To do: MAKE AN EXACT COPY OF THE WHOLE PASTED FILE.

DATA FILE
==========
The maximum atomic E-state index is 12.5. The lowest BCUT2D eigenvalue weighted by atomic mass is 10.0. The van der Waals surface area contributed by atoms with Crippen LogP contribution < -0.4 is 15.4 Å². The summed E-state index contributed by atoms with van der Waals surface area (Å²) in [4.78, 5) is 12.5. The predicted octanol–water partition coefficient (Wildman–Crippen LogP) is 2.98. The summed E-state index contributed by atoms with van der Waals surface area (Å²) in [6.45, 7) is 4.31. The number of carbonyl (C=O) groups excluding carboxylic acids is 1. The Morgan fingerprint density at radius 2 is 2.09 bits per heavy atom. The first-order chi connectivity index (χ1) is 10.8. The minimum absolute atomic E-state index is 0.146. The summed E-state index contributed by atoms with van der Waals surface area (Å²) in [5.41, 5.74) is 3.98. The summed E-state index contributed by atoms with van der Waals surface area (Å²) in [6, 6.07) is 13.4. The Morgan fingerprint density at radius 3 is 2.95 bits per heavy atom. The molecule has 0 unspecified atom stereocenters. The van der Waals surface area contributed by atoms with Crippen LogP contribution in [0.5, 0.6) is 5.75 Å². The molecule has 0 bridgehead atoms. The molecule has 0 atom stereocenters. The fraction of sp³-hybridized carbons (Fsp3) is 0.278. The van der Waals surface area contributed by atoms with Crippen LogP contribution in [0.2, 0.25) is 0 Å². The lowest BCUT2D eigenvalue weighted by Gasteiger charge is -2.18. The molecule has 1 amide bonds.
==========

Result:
The maximum atomic E-state index is 12.5. The lowest BCUT2D eigenvalue weighted by atomic mass is 10.0. The van der Waals surface area contributed by atoms with Crippen LogP contribution < -0.4 is 15.4 Å². The summed E-state index contributed by atoms with van der Waals surface area (Å²) in [4.78, 5) is 12.5. The predicted octanol–water partition coefficient (Wildman–Crippen LogP) is 2.98. The summed E-state index contributed by atoms with van der Waals surface area (Å²) in [6.45, 7) is 4.31. The number of carbonyl (C=O) groups excluding carboxylic acids is 1. The Morgan fingerprint density at radius 2 is 2.09 bits per heavy atom. The first-order chi connectivity index (χ1) is 10.8. The minimum absolute atomic E-state index is 0.146. The summed E-state index contributed by atoms with van der Waals surface area (Å²) in [5.41, 5.74) is 3.98. The summed E-state index contributed by atoms with van der Waals surface area (Å²) in [6, 6.07) is 13.4. The Morgan fingerprint density at radius 3 is 2.95 bits per heavy atom. The molecule has 0 unspecified atom stereocenters. The van der Waals surface area contributed by atoms with Crippen LogP contribution in [0.5, 0.6) is 5.75 Å². The molecule has 0 bridgehead atoms. The molecule has 0 atom stereocenters. The fraction of sp³-hybridized carbons (Fsp3) is 0.278. The van der Waals surface area contributed by atoms with Crippen LogP contribution in [0.2, 0.25) is 0 Å². The lowest BCUT2D eigenvalue weighted by Gasteiger charge is -2.18. The molecule has 1 amide bonds.